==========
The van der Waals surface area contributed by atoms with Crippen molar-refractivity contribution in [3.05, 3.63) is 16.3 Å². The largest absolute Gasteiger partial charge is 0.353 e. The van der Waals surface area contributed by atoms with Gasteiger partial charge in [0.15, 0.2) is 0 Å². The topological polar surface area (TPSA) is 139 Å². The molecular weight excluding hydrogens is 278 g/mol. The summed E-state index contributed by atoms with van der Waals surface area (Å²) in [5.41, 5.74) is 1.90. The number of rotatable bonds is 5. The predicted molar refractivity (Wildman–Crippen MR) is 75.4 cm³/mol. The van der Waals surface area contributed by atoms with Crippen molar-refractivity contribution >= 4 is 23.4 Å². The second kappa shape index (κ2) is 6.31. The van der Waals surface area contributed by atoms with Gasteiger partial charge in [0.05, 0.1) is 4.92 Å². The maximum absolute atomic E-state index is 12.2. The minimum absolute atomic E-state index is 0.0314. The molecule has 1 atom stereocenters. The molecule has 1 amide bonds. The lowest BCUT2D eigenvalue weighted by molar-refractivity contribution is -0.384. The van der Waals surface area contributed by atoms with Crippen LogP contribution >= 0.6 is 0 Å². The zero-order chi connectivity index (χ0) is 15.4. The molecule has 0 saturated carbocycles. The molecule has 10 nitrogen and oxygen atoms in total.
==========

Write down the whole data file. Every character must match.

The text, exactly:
The van der Waals surface area contributed by atoms with Crippen molar-refractivity contribution in [3.05, 3.63) is 16.3 Å². The largest absolute Gasteiger partial charge is 0.353 e. The van der Waals surface area contributed by atoms with Gasteiger partial charge in [0.15, 0.2) is 0 Å². The topological polar surface area (TPSA) is 139 Å². The molecular weight excluding hydrogens is 278 g/mol. The summed E-state index contributed by atoms with van der Waals surface area (Å²) in [5.41, 5.74) is 1.90. The number of rotatable bonds is 5. The predicted molar refractivity (Wildman–Crippen MR) is 75.4 cm³/mol. The van der Waals surface area contributed by atoms with Crippen molar-refractivity contribution >= 4 is 23.4 Å². The second kappa shape index (κ2) is 6.31. The van der Waals surface area contributed by atoms with Gasteiger partial charge in [0.05, 0.1) is 4.92 Å². The maximum absolute atomic E-state index is 12.2. The minimum absolute atomic E-state index is 0.0314. The molecule has 1 atom stereocenters. The molecule has 1 amide bonds. The lowest BCUT2D eigenvalue weighted by molar-refractivity contribution is -0.384. The van der Waals surface area contributed by atoms with Crippen LogP contribution >= 0.6 is 0 Å². The zero-order chi connectivity index (χ0) is 15.4. The molecule has 0 saturated carbocycles. The molecule has 10 nitrogen and oxygen atoms in total.